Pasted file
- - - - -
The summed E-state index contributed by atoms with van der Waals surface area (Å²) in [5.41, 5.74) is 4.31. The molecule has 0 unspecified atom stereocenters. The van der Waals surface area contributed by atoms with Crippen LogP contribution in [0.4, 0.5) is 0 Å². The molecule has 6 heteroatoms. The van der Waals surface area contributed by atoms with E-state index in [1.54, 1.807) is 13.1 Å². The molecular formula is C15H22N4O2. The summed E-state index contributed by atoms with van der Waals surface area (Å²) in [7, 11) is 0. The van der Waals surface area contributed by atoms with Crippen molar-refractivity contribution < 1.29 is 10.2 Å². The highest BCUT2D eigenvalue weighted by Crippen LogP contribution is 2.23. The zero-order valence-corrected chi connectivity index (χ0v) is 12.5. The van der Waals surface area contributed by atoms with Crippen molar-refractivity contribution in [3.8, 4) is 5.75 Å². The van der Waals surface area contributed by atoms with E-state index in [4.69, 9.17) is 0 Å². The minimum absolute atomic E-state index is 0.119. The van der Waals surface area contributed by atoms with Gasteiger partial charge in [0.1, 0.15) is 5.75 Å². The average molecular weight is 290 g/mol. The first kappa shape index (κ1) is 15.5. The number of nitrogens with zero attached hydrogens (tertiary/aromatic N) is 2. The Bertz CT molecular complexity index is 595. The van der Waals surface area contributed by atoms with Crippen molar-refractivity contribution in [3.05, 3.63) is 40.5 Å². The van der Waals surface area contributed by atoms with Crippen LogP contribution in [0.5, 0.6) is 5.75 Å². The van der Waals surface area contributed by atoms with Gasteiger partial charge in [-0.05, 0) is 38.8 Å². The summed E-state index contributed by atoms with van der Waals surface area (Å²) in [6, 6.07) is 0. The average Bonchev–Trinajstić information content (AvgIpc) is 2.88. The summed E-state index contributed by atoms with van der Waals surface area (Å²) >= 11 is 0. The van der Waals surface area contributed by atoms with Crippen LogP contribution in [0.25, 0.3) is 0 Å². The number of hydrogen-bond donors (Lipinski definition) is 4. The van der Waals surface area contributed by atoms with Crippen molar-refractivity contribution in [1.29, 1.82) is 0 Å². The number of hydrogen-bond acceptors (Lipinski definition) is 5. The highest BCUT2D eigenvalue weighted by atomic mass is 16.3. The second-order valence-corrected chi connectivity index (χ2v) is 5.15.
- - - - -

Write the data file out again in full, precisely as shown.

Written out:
The summed E-state index contributed by atoms with van der Waals surface area (Å²) in [5.41, 5.74) is 4.31. The molecule has 0 unspecified atom stereocenters. The van der Waals surface area contributed by atoms with Crippen LogP contribution in [0.4, 0.5) is 0 Å². The molecule has 6 heteroatoms. The van der Waals surface area contributed by atoms with E-state index in [1.54, 1.807) is 13.1 Å². The molecular formula is C15H22N4O2. The summed E-state index contributed by atoms with van der Waals surface area (Å²) in [7, 11) is 0. The van der Waals surface area contributed by atoms with Crippen molar-refractivity contribution < 1.29 is 10.2 Å². The highest BCUT2D eigenvalue weighted by Crippen LogP contribution is 2.23. The zero-order valence-corrected chi connectivity index (χ0v) is 12.5. The van der Waals surface area contributed by atoms with Crippen molar-refractivity contribution in [3.8, 4) is 5.75 Å². The van der Waals surface area contributed by atoms with E-state index in [4.69, 9.17) is 0 Å². The minimum absolute atomic E-state index is 0.119. The van der Waals surface area contributed by atoms with Gasteiger partial charge in [0.1, 0.15) is 5.75 Å². The average molecular weight is 290 g/mol. The first kappa shape index (κ1) is 15.5. The number of nitrogens with zero attached hydrogens (tertiary/aromatic N) is 2. The Bertz CT molecular complexity index is 595. The van der Waals surface area contributed by atoms with Crippen molar-refractivity contribution in [3.05, 3.63) is 40.5 Å². The van der Waals surface area contributed by atoms with Crippen LogP contribution in [0.5, 0.6) is 5.75 Å². The van der Waals surface area contributed by atoms with Gasteiger partial charge in [-0.05, 0) is 38.8 Å². The summed E-state index contributed by atoms with van der Waals surface area (Å²) in [6, 6.07) is 0. The average Bonchev–Trinajstić information content (AvgIpc) is 2.88. The summed E-state index contributed by atoms with van der Waals surface area (Å²) >= 11 is 0. The van der Waals surface area contributed by atoms with Crippen LogP contribution in [0.25, 0.3) is 0 Å². The number of hydrogen-bond donors (Lipinski definition) is 4. The van der Waals surface area contributed by atoms with Crippen molar-refractivity contribution in [1.29, 1.82) is 0 Å². The number of hydrogen-bond acceptors (Lipinski definition) is 5. The highest BCUT2D eigenvalue weighted by atomic mass is 16.3. The second-order valence-corrected chi connectivity index (χ2v) is 5.15.